The difference between [MySQL] char and varchar

CHAR and VARCHAR types are similar, but they are saved and retrieved in different ways. Their maximum length and whether trailing spaces are preserved are also different. There is no case conversion during storage or retrieval.

Char 0-255 byte fixed length string
 VARCHAR 0-65535 byte variable length string

Create test table

mysql> create table char_test(char_col char(10));
Query OK, 0 rows affected (0.30 sec)

View the creation statements in MySQL (in this way, you can see more detailed creation statements, and you can convert aliases such as INTEGER and BOOL to the basic data type of MySQL.) ;

mysql> show create table char_test;
+-----------+------------------------------------------------------------------------------------------------------+
| Table     | Create Table                                                                                         |
+-----------+------------------------------------------------------------------------------------------------------+
| char_test | CREATE TABLE `char_test` (
  `char_col` char(10) DEFAULT NULL
) ENGINE=InnoDB DEFAULT CHARSET=latin1 |
+-----------+------------------------------------------------------------------------------------------------------+
1 row in set (0.00 sec)

Insert 3 rows of data

mysql> insert into char_test(char_col) values
    -> ('string1'),('  string2'),('string3  ');
Query OK, 3 rows affected (0.03 sec)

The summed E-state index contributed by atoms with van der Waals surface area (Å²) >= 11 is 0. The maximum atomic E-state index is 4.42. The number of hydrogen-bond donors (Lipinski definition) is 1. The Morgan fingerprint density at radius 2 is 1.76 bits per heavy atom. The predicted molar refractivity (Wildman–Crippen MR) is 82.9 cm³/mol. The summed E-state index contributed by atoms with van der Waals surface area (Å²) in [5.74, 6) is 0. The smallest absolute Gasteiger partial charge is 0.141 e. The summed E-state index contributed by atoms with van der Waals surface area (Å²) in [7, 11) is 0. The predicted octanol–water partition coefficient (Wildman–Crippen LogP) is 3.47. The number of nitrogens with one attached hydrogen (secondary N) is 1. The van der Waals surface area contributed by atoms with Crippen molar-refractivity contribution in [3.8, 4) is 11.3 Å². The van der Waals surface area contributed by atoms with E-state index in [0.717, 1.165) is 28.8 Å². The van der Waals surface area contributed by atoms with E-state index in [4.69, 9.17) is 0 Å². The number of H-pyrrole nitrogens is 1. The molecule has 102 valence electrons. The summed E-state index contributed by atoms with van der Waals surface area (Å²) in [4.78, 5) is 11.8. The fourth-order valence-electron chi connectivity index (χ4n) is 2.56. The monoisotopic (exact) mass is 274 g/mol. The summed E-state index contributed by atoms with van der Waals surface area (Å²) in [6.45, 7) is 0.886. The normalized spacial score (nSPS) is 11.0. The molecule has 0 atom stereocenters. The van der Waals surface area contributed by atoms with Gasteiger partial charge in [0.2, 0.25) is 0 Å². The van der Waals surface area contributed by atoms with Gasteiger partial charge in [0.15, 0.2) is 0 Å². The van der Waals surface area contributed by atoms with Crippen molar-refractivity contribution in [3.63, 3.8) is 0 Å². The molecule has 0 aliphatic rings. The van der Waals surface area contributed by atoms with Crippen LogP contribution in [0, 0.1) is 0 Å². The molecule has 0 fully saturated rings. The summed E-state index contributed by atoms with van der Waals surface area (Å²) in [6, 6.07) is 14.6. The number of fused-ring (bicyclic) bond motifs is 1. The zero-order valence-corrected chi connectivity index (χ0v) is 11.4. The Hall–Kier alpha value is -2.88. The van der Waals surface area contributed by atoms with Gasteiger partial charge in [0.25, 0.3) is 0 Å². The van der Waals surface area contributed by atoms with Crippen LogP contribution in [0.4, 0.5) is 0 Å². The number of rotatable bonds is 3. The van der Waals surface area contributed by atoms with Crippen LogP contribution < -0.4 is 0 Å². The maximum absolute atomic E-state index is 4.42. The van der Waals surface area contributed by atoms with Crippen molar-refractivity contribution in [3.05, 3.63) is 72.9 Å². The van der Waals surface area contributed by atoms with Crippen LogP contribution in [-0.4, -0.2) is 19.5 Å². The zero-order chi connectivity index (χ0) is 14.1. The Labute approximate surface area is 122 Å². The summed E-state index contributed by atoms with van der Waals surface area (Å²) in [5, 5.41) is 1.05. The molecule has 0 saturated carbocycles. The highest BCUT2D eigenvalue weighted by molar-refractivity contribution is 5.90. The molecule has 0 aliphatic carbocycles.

Records: 3  Duplicates: 0  Warnings: 0

When retrieving these values later, it is found that the space at the end of string3 is truncated;

mysql> select concat("'", char_col, "'" ) from char_test;
+-----------------------------+
| concat("'", char_col, "'" ) |
+-----------------------------+
| 'string1'                   |
| '  string2'                 |
| 'string3'                   |
+-----------------------------+
3 rows in set (0.00 sec)

If you use the varchar(10) field to store the same value, you can get the following results:

mysql> select concat("'", varchar_col, "'" ) from varchar_test;
+--------------------------------+
| concat("'", varchar_col, "'" ) |
+--------------------------------+
| 'string1'                      |
| '  string2'                    |
| 'string3  '                    |
+--------------------------------+
3 rows in set (0.00 sec)

Reference: high performance MySQL (version 3). By Baron Schwartz, Peter Zaitsev, Vadim Tkachenko; translated by Ning Haiyuan, Zhou Zhenxing, Peng Lixun, etc

Tags: MySQL

Posted on Tue, 12 May 2020 08:40:22 -0700 by kincet7